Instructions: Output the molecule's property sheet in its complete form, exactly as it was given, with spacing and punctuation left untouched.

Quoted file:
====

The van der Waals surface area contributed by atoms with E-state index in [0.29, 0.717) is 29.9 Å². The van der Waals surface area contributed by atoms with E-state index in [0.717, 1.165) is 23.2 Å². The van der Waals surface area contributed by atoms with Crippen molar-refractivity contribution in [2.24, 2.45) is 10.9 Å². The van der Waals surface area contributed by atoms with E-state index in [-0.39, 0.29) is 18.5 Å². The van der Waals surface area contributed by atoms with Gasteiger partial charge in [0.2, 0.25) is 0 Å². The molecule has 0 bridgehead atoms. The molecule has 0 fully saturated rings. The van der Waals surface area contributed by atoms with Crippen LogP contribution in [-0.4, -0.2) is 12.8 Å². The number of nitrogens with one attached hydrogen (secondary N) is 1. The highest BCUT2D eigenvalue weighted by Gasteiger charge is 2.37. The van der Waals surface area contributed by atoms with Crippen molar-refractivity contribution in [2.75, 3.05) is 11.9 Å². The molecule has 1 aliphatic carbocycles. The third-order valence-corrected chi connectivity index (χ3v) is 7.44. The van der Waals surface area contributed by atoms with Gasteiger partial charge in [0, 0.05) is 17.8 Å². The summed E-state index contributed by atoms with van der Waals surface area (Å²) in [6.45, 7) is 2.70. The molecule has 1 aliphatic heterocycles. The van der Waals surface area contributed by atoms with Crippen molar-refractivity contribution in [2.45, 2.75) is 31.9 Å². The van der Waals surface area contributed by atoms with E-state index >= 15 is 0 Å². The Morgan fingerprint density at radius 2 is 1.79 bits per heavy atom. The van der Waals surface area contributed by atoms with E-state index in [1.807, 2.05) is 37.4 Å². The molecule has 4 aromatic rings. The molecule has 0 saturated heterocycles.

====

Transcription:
The van der Waals surface area contributed by atoms with E-state index in [0.29, 0.717) is 29.9 Å². The van der Waals surface area contributed by atoms with E-state index in [0.717, 1.165) is 23.2 Å². The van der Waals surface area contributed by atoms with Crippen molar-refractivity contribution in [2.24, 2.45) is 10.9 Å². The van der Waals surface area contributed by atoms with E-state index in [-0.39, 0.29) is 18.5 Å². The van der Waals surface area contributed by atoms with Gasteiger partial charge in [0.2, 0.25) is 0 Å². The molecule has 0 bridgehead atoms. The molecule has 0 fully saturated rings. The van der Waals surface area contributed by atoms with Crippen LogP contribution in [-0.4, -0.2) is 12.8 Å². The number of nitrogens with one attached hydrogen (secondary N) is 1. The highest BCUT2D eigenvalue weighted by Gasteiger charge is 2.37. The van der Waals surface area contributed by atoms with Crippen molar-refractivity contribution in [2.75, 3.05) is 11.9 Å². The molecule has 1 aliphatic carbocycles. The third-order valence-corrected chi connectivity index (χ3v) is 7.44. The van der Waals surface area contributed by atoms with Gasteiger partial charge in [0, 0.05) is 17.8 Å². The summed E-state index contributed by atoms with van der Waals surface area (Å²) in [6.45, 7) is 2.70. The molecule has 1 aliphatic heterocycles. The van der Waals surface area contributed by atoms with Crippen molar-refractivity contribution in [2.45, 2.75) is 31.9 Å². The van der Waals surface area contributed by atoms with E-state index >= 15 is 0 Å². The Morgan fingerprint density at radius 2 is 1.79 bits per heavy atom. The van der Waals surface area contributed by atoms with E-state index in [1.807, 2.05) is 37.4 Å². The molecule has 4 aromatic rings. The molecule has 0 saturated heterocycles.